A single, congruent narrative runs through the Torah and historical books of the Old Testament.
We’ve seen how:
- To restore the relationship between heaven and earth, the Lord launched a project to rescue the nations (Genesis). Notes, podcast, and podcast.
- God rescued Jacob’s descendants from domination by evil and established them as his nation through the Sinai covenant, living among and leading his people (Exodus). Notes, podcast, and podcast.
- God called his nation to live as a holy people in his presence (Leviticus), but they didn’t trust his leadership (Numbers), so God called the next generation to affirm the covenant (Deuteronomy), leading them into the Land (Joshua). Notes and podcast.
Now, we learn how and why God provided his Anointed for the nation under his reign:
- They weren’t coping without a human leader, constantly wandering off and becoming enslaved. Judges tracks how God’s nation spiralled down into violence, just as the other peoples of the earth had done in early Genesis. Judges concludes that they could not cope without consistent human leaders.
- Israel compromised their uniqueness when they asked for a king, but God acceded. Even though Saul wasn’t seeking power, he couldn’t handle it. He couldn’t let go when God sacked him. He died as a pitiful character, consuming the nation’s resources to fight for his own power (1 Samuel).
- David was now God’s anointed. He served admirably while Saul had the throne, but once he came to power David used it for himself: taking Uriah’s wife and life. It decimated David’s family. Ironically, this self-destructing family is the one to whom God had promised the kingship (2 Samuel).
The full notes (PDF) for this fourth part of our OT survey are here: A king anointed (Judges – 2 Samuel), along with the podcasts for Judges and 1-2 Samuel.
The rest of the OT story goes on to show that human leaders were not able to save God’s people. God’s goal at creation was a community living under God, caring for his world as his agents. That’s what God is aiming for in the end. But along the way, we do need God’s Anointed to lead us there.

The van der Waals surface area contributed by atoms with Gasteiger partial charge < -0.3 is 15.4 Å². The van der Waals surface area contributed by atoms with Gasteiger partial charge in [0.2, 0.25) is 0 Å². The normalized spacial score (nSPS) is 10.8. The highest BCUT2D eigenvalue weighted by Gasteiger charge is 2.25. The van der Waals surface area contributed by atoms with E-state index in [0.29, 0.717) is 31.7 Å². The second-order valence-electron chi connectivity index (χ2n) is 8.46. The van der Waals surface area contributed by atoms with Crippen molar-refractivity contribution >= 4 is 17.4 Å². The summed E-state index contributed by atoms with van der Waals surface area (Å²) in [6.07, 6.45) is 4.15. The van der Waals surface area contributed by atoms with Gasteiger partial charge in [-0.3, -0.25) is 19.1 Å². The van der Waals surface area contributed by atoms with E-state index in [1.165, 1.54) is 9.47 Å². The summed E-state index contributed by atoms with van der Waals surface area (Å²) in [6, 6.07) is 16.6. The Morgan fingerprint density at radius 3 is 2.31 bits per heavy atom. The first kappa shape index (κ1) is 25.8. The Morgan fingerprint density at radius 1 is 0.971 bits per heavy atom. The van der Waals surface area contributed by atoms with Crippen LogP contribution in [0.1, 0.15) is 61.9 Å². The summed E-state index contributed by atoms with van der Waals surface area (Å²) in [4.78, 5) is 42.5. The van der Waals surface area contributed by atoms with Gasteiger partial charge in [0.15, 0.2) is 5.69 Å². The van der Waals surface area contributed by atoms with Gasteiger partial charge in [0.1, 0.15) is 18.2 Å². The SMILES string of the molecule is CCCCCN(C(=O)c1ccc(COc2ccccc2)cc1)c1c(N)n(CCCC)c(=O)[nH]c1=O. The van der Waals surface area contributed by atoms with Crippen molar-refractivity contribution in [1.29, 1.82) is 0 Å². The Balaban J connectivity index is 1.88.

Notes for next time: Disintegrating kingdom (Kings – Chronicles).
- Formed in God’s story (resources for all weeks)
- Formed in God’s story: Genesis
- Formed in God’s story: Exodus
- Formed in God’s story: Leviticus – Joshua
Artwork: The Gideon Torch, by Steve Browne, Perth Western Australia.
2 thoughts on “Formed in God’s story: Judges – 2 Samuel”
The actual trigger for the demand for a king is given in the opening verses of 1Samuel ch 8. Samuel’s heirs-apparent were corrupt and the leaders of the people would not accept them as the nation’s leaders. Did Samuel learn his parenting skills from Eli, whose own sons were corrupt too?
Throughout the Old Testament and even up to the current day, we see men who have been great men of God and yet have failed, to a greater or lesser degree, as parents. Are we overlooking the instruction given in Deuteronomy 4 v9 and 6 v7?
How do we reconcile this with Luke 18 v29-30?
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Thanks for sharing. Interesting take. Parenting is important, though the text doesn’t blame Samuel for being a bad parent and I think we should be cautious about imputing guilt to struggling parents too.
You’re right that Samuel’s approaching death is the immediate trigger for the request for a king. But the text has already set up that every generation was struggling to follow the Lord once the leader died (the pattern of Judges 2:19). Without someone leading them, people did what was right for themselves rather than what was right for the community (Judges 21:25, echoing 18:1).
They imagined that having a king would solve this problem of enduring leadership, as well as leading them in battle so they could keep serving the Lord instead of serving other powers. The fact that Samuel is the best judge they ever had and yet his sons are unacceptable leaders cues us in to the reality that this plan probably won’t work (in addition to insulting God’s leadership and costing them dearly).
Dt 4:9 and 6:7 are good parenting instruction. I’m not sure how the promise Jesus gave his disciples who had left their (extended) families to travel with Jesus relates to Samuel.